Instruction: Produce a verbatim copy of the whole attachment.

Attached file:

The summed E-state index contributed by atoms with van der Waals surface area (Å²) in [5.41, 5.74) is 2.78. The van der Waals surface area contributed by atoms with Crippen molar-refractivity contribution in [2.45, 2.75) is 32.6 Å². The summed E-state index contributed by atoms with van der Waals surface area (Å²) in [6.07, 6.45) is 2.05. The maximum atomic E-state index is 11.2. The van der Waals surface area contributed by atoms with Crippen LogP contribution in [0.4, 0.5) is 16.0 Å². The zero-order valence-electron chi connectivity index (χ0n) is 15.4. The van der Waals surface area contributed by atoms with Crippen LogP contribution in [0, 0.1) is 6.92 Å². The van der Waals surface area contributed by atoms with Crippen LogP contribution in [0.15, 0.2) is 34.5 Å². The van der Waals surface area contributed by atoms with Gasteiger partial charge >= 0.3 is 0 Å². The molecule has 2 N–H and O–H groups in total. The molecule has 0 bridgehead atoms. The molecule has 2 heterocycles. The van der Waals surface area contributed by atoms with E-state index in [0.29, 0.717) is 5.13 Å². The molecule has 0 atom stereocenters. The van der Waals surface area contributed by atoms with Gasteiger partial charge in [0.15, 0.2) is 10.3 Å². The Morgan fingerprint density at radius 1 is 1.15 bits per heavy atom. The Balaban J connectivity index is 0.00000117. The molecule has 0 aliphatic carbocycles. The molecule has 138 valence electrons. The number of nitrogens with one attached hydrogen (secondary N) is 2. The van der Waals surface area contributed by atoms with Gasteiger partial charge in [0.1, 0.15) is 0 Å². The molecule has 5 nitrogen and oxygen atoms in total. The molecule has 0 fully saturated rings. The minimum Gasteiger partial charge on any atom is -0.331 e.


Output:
The summed E-state index contributed by atoms with van der Waals surface area (Å²) in [5.41, 5.74) is 2.78. The van der Waals surface area contributed by atoms with Crippen molar-refractivity contribution in [2.45, 2.75) is 32.6 Å². The summed E-state index contributed by atoms with van der Waals surface area (Å²) in [6.07, 6.45) is 2.05. The maximum atomic E-state index is 11.2. The van der Waals surface area contributed by atoms with Crippen LogP contribution in [0.4, 0.5) is 16.0 Å². The zero-order valence-electron chi connectivity index (χ0n) is 15.4. The van der Waals surface area contributed by atoms with Crippen LogP contribution in [0, 0.1) is 6.92 Å². The van der Waals surface area contributed by atoms with Crippen LogP contribution in [0.15, 0.2) is 34.5 Å². The van der Waals surface area contributed by atoms with Gasteiger partial charge >= 0.3 is 0 Å². The molecule has 2 N–H and O–H groups in total. The molecule has 0 bridgehead atoms. The molecule has 2 heterocycles. The van der Waals surface area contributed by atoms with E-state index in [0.29, 0.717) is 5.13 Å². The molecule has 0 atom stereocenters. The van der Waals surface area contributed by atoms with Gasteiger partial charge in [0.15, 0.2) is 10.3 Å². The Morgan fingerprint density at radius 1 is 1.15 bits per heavy atom. The Balaban J connectivity index is 0.00000117. The molecule has 0 aliphatic carbocycles. The molecule has 138 valence electrons. The number of nitrogens with one attached hydrogen (secondary N) is 2. The van der Waals surface area contributed by atoms with Gasteiger partial charge in [0.1, 0.15) is 0 Å². The molecule has 5 nitrogen and oxygen atoms in total. The molecule has 0 fully saturated rings. The minimum Gasteiger partial charge on any atom is -0.331 e.